The danger of allowing borrower’s to use a power of attorney

A power of attorney is almost always suspect. If the borrower is unable to sign they lack capacity, if they are out of the country they can usually sign at a consulate. In this case the lender learned the hard way that powers of attorney should be avoided.

 

7 March 2009

On 5 March 2009 the New South Wales Court of Appeal in Siahos v J P Morgan Trust Australia Limited [2009] NSWCA 20, considered a mortgage executed by a son pursuant to a Power of Attorney over his parent’s house. The decision gives importance guidance as to the extent to which lenders can rely upon a Power of Attorney.

The parents were elderly pensioners and English was not their first language. The mortgage was executed by their son while they were in Greece on an extended holiday. Immediately prior to the loan the son was transferred onto the title as tenant in common owner in equal shares with his parents. The loan named all three as borrowers. The usual Contracts Review Act and unconscionability defences were raised and either not pursued or failed at first instance. The issues before the Court of Appeal pertained solely to the extent to which the lender could rely on the Power of Attorney.

The standard form powers of attorney appointed the son “to do on my behalf anything I may lawfully authorise an attorney to do”. Where the standard form stated that “this Power of Attorney is subject to the following conditions and limitations”, the word “nil” appeared.

Part of the loan was used to pay out an existing mortgage. The balance of the funds was used to enable the son to complete the purchase of a property in his own name. The lender was aware that part of the funds was to be used solely for the son’s benefit.

The appeal did not challenge the giving of the mortgage by the Power of Attorney. The sole issue was whether the lender could rely on the Power of Attorney in relation to the disbursement authority so far as it directed the payment of that portion of the funds which was used solely for the son’s benefit. If the Court found that the direction to pay for the son’s benefit lacked authority then that portion of the funds would be paid out without authority of the mortgagors and therefore would not fall within the definition of “secured money” in the mortgage.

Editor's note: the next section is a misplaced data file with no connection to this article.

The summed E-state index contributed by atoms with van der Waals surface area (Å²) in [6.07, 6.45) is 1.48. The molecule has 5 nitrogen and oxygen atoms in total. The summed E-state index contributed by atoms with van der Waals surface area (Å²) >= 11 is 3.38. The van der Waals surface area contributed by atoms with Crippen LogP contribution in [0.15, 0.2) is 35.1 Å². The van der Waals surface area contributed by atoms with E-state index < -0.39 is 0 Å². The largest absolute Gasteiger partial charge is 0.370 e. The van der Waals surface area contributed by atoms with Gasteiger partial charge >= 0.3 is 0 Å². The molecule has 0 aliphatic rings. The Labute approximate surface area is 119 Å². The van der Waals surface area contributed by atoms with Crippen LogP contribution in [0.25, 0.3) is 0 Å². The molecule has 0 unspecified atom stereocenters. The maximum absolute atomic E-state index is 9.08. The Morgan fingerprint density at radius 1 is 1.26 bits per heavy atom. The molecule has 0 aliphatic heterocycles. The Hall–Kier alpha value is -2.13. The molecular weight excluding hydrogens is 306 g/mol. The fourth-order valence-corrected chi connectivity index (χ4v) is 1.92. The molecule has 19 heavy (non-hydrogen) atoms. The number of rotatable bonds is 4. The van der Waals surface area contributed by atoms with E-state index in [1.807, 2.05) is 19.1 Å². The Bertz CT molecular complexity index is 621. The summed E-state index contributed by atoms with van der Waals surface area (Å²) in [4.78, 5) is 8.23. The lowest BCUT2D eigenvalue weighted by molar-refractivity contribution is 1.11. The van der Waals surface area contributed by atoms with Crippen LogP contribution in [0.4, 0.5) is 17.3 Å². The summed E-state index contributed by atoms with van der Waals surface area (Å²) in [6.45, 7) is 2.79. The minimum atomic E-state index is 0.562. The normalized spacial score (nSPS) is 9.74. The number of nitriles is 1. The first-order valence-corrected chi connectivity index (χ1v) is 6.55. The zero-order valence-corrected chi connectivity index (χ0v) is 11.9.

Macfarlan JA, giving the Court’s unanimous decision, noted that s 12(1) of the Power’s of Attorney Act (2003) states that “a prescribed Power of Attorney does not authorise an attorney to execute an assurance or other document…a result of which a benefit would be conferred on the attorney unless the instrument creating the power expressly authorises the conferral of the benefit”. Based on this, and ignoring as unnecessary the question of whether the same conclusion would be reached by construing the Powers of Attorney without the aid of s 12(1), His Honour determined that the son was not authorised to do any act that conferred a benefit on himself.

The court then considered the issue of ostensible authority raised by the lender’s counsel in oral argument. His Honour disposed of this argument by quoting with approval the decision of Windeyer J in Sweeney v Howard [2007] NSWSC 852 at [56], as follows:

“It is to be remembered that a third party who reasonably relies on the wording of the power of attorney or the representations of the principal is still protected by the doctrine of ostensible authority. However, a third party who enters into a transaction which is, apparently in the interest of the agent exclusively, without reference to the principal or the authorising document to ascertain the transaction’s legitimacy, cannot appeal to the law of agency for protection”.

This decision highlights that when relying on a Power of Attorney lenders cannot solely consider whether or not the mortgage is authorised (as it was in this case) but must also consider the extent to which Power of Attorney authorises ancillary transactions, including disbursement directions. This case is also a reminder to practitioners of the importance of disbursement directions.  It recalls the decision of Bell J in Perpetual Limited v Costa [2007] NSWSC 1093. In that case, as in this, the mortgage was found to be authorised by the mortgagors but the disbursement directions were not. In that case the lender failed because it relied on disbursement directions given by the broker without the mortgagors’ authority.

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